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pro-government group, some armed with clubs disrupts Media protest

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Pro government supporters, some armed with poles, having displaced the media activists from their ‘Black January’ protest, demonstrating in front of the Fort Railway Station. Pic by Saman Kariyawasam

”There was a different response last Wednesday when media organisations representing workers and journalists wanted to hold a peaceful protest on the promenade outside the Fort Railway Station. Police, as has become the practice now, failed in their attempt to obtain a stay order and were directed by a Magistrate to ensure traffic is not disrupted on the road outside. He allowed the protest. However, an estimated 1,500 strong pro-government group, some armed with clubs, crowded the promenade.”

Mass Media and Information Minister Keheliya Rambukwella had some words of advice to spokespersons and media coordinators in the State sector including those in ministries when he met them this week. When certain allegations are levelled against the government, he opined, “relevant facts and clear evidence” were freely available to prove those allegations were wrong and fabricated. He lamented that the relevant institutions did not act promptly and communicate “the truth” to the media on time. Though he has been accused of ‘washing linen of the government,’ he declared that he was doing that according to his conscience. Those were, of course, instances where news reports were either printed in the media or aired on television and the radio.

There was a different response last Wednesday when media organisations representing workers and journalists wanted to hold a peaceful protest on the promenade outside the Fort Railway Station. Police, as has become the practice now, failed in their attempt to obtain a stay order and were directed by a Magistrate to ensure traffic is not disrupted on the road outside. He allowed the protest. However, an estimated 1,500 strong pro-government group, some armed with clubs, crowded the promenade. Fear of a confrontation made the media groups to move to Lipton Circus where the protest was concluded peacefully. Yet, they were watched by hundreds of armed police officers clutching rifles and tear gas guns, hiding behind a church.

Titled “Black January,” so named since most journalists were attacked during that month over the years, the event received greater worldwide publicity in the light of the venue being occupied by pro-government supporters. It was also closely monitored by western diplomatic missions in Colombo. Besides those in the official media, they included local councillors and trade unionists. The media organisations also won some backhanded compliments when they were accused by sections of the state media of trying to destabilise the government.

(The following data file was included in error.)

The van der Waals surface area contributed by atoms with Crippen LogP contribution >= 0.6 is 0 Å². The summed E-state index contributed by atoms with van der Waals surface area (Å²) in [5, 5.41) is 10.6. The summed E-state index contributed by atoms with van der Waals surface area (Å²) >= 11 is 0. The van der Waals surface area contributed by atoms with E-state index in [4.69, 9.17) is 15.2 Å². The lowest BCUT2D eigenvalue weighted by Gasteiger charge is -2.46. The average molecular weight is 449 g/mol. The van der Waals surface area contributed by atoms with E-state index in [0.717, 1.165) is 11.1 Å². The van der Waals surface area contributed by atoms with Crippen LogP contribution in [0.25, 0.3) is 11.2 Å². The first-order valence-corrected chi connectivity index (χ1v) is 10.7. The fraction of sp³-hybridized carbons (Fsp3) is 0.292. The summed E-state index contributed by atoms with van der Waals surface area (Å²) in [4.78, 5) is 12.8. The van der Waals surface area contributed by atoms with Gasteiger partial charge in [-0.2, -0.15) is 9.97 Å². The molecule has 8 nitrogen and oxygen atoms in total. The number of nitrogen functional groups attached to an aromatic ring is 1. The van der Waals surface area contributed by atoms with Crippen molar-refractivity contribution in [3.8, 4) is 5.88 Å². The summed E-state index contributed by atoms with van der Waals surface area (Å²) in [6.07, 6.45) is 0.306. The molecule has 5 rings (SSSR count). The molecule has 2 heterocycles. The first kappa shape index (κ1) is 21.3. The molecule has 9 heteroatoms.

“We have no hidden agenda. We are only fighting for media freedom in the country,” declared Gnanasiri Kottigoda, the Convenor of the Free Media Movement (FMM). He said it has become customary for those in the government to accuse anyone who voiced a differing, discomforting opinion or protested peacefully to be branded as an LTTE sympathiser, the lackey of a foreign organisation or a terrorist. He asked how a group of some 600, mostly journalists, who took part in the protest could destabilise a powerful government with a two thirds majority.

The move comes at a time when the Paris-based Reporters Without Borders said the press freedom index for Sri Lanka for last year had fallen to 163 out of 179 countries. In the 164th position is Somalia, widely regarded as a failed state. In 2010, Sri Lanka stood at 158. However, sections of the UPFA may take consolation in the fact that United States suffered a drop by 27. This was after journalists were arrested during Occupy Wall Street protests.

The US was ranked at 47 last year as against 20 in 2010. Britain also suffered a drop of nine ranking — 28 as against 19 in 2010. The rankings are based on a country’s score in a 44-question survey covering areas including violence against journalists, censorship laws and freedom of the internet. As has been the case in each of the surveys put together over the past decade, Scandinavian countries dominate the top of the table, with Finland and Norway taking joint top spot this year. Meanwhile, Eritrea, North Korea and Turkmenistan make up the bottom three for the seventh year in a row. Niger climbed 75 places to 29th after a “successful political transition”.
from ST political column

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